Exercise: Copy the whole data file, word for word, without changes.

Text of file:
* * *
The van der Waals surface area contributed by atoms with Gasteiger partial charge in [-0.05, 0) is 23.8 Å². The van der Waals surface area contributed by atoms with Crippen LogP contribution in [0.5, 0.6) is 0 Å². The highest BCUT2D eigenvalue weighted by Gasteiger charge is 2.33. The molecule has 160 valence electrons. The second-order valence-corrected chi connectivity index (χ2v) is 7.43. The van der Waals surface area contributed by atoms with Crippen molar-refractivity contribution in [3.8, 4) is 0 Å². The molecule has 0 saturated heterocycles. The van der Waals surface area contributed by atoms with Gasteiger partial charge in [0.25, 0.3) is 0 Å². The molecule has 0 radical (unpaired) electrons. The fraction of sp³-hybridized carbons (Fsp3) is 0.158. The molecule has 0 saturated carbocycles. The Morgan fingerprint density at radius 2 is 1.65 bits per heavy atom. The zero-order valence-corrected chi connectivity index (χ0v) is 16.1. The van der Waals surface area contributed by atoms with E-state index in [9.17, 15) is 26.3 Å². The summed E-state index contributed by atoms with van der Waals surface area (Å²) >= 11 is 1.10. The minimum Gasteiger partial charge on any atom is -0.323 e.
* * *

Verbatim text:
The van der Waals surface area contributed by atoms with Gasteiger partial charge in [-0.05, 0) is 23.8 Å². The van der Waals surface area contributed by atoms with Crippen LogP contribution in [0.5, 0.6) is 0 Å². The highest BCUT2D eigenvalue weighted by Gasteiger charge is 2.33. The molecule has 160 valence electrons. The second-order valence-corrected chi connectivity index (χ2v) is 7.43. The van der Waals surface area contributed by atoms with Crippen molar-refractivity contribution in [3.8, 4) is 0 Å². The molecule has 0 saturated heterocycles. The van der Waals surface area contributed by atoms with Gasteiger partial charge in [0.25, 0.3) is 0 Å². The molecule has 0 radical (unpaired) electrons. The fraction of sp³-hybridized carbons (Fsp3) is 0.158. The molecule has 0 saturated carbocycles. The Morgan fingerprint density at radius 2 is 1.65 bits per heavy atom. The zero-order valence-corrected chi connectivity index (χ0v) is 16.1. The van der Waals surface area contributed by atoms with E-state index in [9.17, 15) is 26.3 Å². The summed E-state index contributed by atoms with van der Waals surface area (Å²) >= 11 is 1.10. The minimum Gasteiger partial charge on any atom is -0.323 e.